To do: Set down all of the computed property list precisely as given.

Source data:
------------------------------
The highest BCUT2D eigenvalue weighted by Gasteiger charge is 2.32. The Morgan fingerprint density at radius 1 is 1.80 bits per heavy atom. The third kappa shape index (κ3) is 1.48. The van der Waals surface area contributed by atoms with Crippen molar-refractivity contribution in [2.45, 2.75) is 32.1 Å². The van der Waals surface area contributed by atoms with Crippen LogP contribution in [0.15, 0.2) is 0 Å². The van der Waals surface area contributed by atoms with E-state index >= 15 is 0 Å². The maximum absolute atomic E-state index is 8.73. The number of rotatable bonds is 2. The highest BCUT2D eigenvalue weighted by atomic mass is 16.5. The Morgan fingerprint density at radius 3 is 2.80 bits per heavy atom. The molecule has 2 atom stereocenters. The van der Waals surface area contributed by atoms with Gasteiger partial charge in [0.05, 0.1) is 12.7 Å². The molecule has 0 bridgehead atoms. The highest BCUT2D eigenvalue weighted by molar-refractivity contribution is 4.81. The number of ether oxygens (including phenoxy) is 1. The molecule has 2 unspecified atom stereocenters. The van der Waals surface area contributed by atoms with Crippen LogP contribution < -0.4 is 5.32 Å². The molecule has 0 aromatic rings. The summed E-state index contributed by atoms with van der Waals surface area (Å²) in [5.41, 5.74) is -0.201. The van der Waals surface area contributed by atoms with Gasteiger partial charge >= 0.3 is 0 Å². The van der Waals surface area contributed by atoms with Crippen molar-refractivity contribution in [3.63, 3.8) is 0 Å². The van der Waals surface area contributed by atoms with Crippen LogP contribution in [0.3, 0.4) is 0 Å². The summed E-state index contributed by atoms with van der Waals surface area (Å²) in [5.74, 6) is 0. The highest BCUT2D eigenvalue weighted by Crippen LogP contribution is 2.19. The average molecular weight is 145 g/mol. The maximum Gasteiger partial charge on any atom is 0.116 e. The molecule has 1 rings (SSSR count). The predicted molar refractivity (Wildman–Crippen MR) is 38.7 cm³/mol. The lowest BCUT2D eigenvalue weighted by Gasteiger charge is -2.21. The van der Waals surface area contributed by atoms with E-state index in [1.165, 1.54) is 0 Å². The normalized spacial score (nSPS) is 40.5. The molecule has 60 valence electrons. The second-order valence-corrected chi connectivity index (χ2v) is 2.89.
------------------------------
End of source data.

The highest BCUT2D eigenvalue weighted by Gasteiger charge is 2.32. The Morgan fingerprint density at radius 1 is 1.80 bits per heavy atom. The third kappa shape index (κ3) is 1.48. The van der Waals surface area contributed by atoms with Crippen molar-refractivity contribution in [2.45, 2.75) is 32.1 Å². The van der Waals surface area contributed by atoms with Crippen LogP contribution in [0.15, 0.2) is 0 Å². The van der Waals surface area contributed by atoms with E-state index >= 15 is 0 Å². The maximum absolute atomic E-state index is 8.73. The number of rotatable bonds is 2. The highest BCUT2D eigenvalue weighted by atomic mass is 16.5. The Morgan fingerprint density at radius 3 is 2.80 bits per heavy atom. The molecule has 2 atom stereocenters. The van der Waals surface area contributed by atoms with Gasteiger partial charge in [0.05, 0.1) is 12.7 Å². The molecule has 0 bridgehead atoms. The highest BCUT2D eigenvalue weighted by molar-refractivity contribution is 4.81. The number of ether oxygens (including phenoxy) is 1. The molecule has 2 unspecified atom stereocenters. The van der Waals surface area contributed by atoms with Crippen LogP contribution < -0.4 is 5.32 Å². The molecule has 0 aromatic rings. The summed E-state index contributed by atoms with van der Waals surface area (Å²) in [5.41, 5.74) is -0.201. The van der Waals surface area contributed by atoms with Gasteiger partial charge >= 0.3 is 0 Å². The van der Waals surface area contributed by atoms with Crippen molar-refractivity contribution in [3.63, 3.8) is 0 Å². The van der Waals surface area contributed by atoms with Crippen LogP contribution in [0.3, 0.4) is 0 Å². The summed E-state index contributed by atoms with van der Waals surface area (Å²) in [5.74, 6) is 0. The highest BCUT2D eigenvalue weighted by Crippen LogP contribution is 2.19. The average molecular weight is 145 g/mol. The maximum Gasteiger partial charge on any atom is 0.116 e. The molecule has 1 rings (SSSR count). The predicted molar refractivity (Wildman–Crippen MR) is 38.7 cm³/mol. The lowest BCUT2D eigenvalue weighted by Gasteiger charge is -2.21. The van der Waals surface area contributed by atoms with E-state index in [1.165, 1.54) is 0 Å². The normalized spacial score (nSPS) is 40.5. The molecule has 60 valence electrons. The second-order valence-corrected chi connectivity index (χ2v) is 2.89.